Celtic Mythology Totes
In Celtic culture, the mysterious image of a horned being permeates from the Iron Age in the Gaulish La Tène culture all the way up to 19th century England in the legends of Herne the Hunter. In spite of several depictions of a “horned god” in Celtic artwork throughout the centuries, the answers to exactly who this horned being was is not clear. The name “Cernunnos” is found on an artifact known as “the Pillar of the Boatman”. It’s a carving from the first century CE, and it is the only time the name Cernunnos appears in reference to this horned being. However, the oldest image of Cernunnos is found on the Gundestrup Cauldron, an Iron Age relic of the ancient Celtic people of mainland Europe. Modern interpretation speculates that Cernunnos was a god of nature and fertility. In spite of the uncertainty behind this arcane creature, one thing is clear, his importance to the Celts must have been great in order for his legend to endure for so many centuries. I love Cernunnos because of the mystique and secrecy that surrounds him. In addition to antlers on his head, he is often depicted holding a torc in one hand, and a serpent in the other. Again, the significance of this is unknown as the Celts did not write it down, but I find the riddle of Cernunnos to be fascinating. My drawing pays homage to this enigmatic figure of the forest by depicting the horned figure, torc in one hand, serpent in the other, as he has been depicted since the earliest times. My interpretation of Cernunnos was done in a Celtic style, which seemed fitting to me since this is a character from Celtic mythology. He is in an action pose because I imagine Cernunnos having the speed and agility of a deer or elk to match the antlers on his head. I would think that anyone who spends all their time in the forest would have to show some measure of athleticism.
Tags: neo-paganism, druidism, paganism, witchcraft, pagan
In Norse mythology, there lived a great beast. A wolf, but not just any wolf. This wolf is the son of Loki (how a humanoid fathers a wolf I surely don't know, but it's mythology so we won't overthink it) and the father of ALL wolves. The legend of Fenrir has many interesting stories attached to it, but perhaps the most well known is how Fenrir came to bite off the hand of the Nordic god, Týr (from whom we get "Týrsday, or Tuesday as it is now known). Týr was brave enough to place his hand INSIDE the mouth of Fenrir while the other Nordic god's bound Fenrir with a magical ribbon made by the dwarves. Fenrir, who was able to break every other chain up until the magical dwarf ribbon was unable to free himself, and bit off Týr's hand in a rage! Týr is now most commonly depicted as missing a hand. Fenrir will remain bound by the magical dwarf ribbon seething, his anger growing, until Ragnarök (the Nordic version of the Armageddon and end of days). At which point he will break free and swallow Odin, the god of gods, WHOLE (bad wolf! No treat for you)! This symbol has been interpreted as the idea of darkness taking over the light. The design depicts this monstrous canine of Northern European lore in a classic Nordic style with knots and patterns everywhere, but with a contemporary twist. The colors are distressed to give an aged appearance almost as if it's a gold or bronze artifact that was dug out of a Scandinavian chieftain's burial mound. The runes at the bottom of the design say "Fenrir".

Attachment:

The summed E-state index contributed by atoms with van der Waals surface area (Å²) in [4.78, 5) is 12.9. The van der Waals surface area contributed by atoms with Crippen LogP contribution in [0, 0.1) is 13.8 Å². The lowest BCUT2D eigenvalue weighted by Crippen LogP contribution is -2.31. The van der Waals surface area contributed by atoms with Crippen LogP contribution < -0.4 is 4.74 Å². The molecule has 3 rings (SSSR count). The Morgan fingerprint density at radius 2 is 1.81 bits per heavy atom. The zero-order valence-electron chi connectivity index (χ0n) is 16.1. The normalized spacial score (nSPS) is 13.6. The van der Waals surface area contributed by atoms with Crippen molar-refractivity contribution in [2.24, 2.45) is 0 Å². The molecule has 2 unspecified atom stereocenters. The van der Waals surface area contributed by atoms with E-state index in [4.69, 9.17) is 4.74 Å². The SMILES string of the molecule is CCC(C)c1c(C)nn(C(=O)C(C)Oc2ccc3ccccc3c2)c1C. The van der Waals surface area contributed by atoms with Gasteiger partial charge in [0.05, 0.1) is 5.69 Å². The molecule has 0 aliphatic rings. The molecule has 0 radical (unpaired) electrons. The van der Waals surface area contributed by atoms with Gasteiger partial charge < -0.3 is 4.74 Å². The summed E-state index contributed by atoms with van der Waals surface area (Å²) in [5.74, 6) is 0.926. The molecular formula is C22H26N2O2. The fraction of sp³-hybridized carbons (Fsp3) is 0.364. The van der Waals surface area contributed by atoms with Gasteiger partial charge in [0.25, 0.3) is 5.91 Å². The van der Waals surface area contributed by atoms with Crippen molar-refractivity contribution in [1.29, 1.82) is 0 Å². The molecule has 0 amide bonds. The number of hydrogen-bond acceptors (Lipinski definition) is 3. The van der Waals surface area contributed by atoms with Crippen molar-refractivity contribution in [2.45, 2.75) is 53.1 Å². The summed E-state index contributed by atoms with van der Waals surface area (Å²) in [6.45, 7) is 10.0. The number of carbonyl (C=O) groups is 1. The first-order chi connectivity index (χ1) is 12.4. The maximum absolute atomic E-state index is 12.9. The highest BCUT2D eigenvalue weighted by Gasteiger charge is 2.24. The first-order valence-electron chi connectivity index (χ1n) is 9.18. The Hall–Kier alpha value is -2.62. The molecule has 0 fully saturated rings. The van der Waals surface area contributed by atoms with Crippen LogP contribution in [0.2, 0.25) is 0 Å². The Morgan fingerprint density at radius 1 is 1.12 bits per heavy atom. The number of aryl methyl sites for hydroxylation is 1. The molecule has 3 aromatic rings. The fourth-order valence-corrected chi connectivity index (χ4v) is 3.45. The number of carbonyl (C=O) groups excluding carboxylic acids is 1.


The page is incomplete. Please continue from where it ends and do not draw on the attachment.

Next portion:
Tags: norse, fenrir, wolf, norse-mythology, wolves
The Celtic Cross is one of the most popular and enduring symbols of Celtic identity and culture. In the Dark Ages, as the Celtic populations of Britain and Ireland were converted to Christianity, they brought some of their older, pre-Christian style to the symbols of Christianity. What was born was the Celtic Cross. A unique blend of the Old Celtic religion and the new Christian religion.
Tags: celtic, celtic-knot, celtic-knots, irish, ireland
Based on a design from the C800AD Book of Kells from Ireland. The design has been hand rendered in brush and ink before being scanned at high resolution, so as to preserve the individuality and slight imperfections of an authentically hand-crafted artwork.
Tags: animal, madra, triskele, irish, book-of-kells